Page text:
The Blue Bird Woman’s Song

By: Hillary L. Presecan -Administrative and Collections Assistant for INDIAN MUSEUM OF NORTH AMERICA® at Crazy Horse Memorial. If you were to ask folks around Pine Ridge Reservation, at local art and cultural centers, or at any community event about Nellie Two Bulls, many would smile and share a heartwarming story on how “Grandma Nellie” shared Lakota songs and cultural traditions with them, and how much of an impact her knowledge made in their lives.

Nellie Two Bulls, also known as Zintkala To Win (Blue Bird Woman) lived for over 79 years on the Pine Ridge Reservation fulfilling the vision she had of giving the gift of songs and stories and doing her part in preserving the Lakota culture. As a direct decedent of Chief Man Afraid of His Horse, she became a strong Indigenous voice for her people and her culture.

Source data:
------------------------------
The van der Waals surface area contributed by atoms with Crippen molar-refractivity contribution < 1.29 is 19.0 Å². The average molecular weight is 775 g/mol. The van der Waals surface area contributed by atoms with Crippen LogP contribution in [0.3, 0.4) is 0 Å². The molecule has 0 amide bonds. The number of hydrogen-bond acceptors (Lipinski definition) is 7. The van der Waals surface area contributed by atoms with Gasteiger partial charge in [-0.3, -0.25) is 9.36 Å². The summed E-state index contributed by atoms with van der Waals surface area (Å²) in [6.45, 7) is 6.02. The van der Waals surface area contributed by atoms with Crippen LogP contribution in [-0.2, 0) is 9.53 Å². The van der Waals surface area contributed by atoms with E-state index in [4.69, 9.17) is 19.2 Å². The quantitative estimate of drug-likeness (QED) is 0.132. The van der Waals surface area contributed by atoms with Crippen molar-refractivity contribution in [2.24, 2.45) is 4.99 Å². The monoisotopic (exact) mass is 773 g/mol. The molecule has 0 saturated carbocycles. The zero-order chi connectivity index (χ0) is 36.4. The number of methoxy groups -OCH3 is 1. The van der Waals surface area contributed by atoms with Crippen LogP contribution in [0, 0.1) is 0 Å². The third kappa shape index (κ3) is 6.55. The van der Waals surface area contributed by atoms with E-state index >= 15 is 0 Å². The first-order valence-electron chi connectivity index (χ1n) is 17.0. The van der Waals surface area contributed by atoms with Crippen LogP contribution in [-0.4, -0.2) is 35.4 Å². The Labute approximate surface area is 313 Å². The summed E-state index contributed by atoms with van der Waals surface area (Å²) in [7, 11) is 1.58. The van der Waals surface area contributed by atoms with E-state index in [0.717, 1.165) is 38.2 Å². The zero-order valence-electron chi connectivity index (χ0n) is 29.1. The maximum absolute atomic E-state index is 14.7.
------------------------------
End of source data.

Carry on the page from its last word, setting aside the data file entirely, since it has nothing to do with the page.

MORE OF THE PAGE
Nellie Two Bulls taught at the Red Cloud Indian School for over 20 years. She was a board member for KILI radio and a Tribal Council member representing the Wakpammi District.  She was on the advisory board for Journey’s Museum in Rapid City where her holographic image is featured in a storytelling exhibit.  Rapid City named a day after both her and her husband, Matthew.

Along with her impressive record of serving the community and her people, Nellie has been honored through awards from numerous organizations to include “The Northern Plains Tribal Arts,” “A living Teaser Award,” a lifetime achievement award from “The Black Hills Pow Wow Association,” an Honorary Doctorate Degree from the Oglala Lakota College and a “First People Fund Spirit Award.”

Nellie was quoted in the WOLE (link below) describing her art form as being given the “Ability to sing and tell stories about my people, the Oglala Lakota. I have spent the majority of my life telling stories, and singing the traditional songs. This is my contribution to preserving our culture.”

Nellie was a friend to the Ziolkowski Family, and a close friend of Ruth Ziolkowski. Ruth said, “Nellie was a remarkable lady and an inspiration to people and to me personally”. Nellie and her husband, Matt, were among the first true friends of both Korczak and Ruth Ziolkowski. The spirit of their lasting friendship is still felt today by the people who work at the Indian Museum of North America at Crazy Horse Memorial.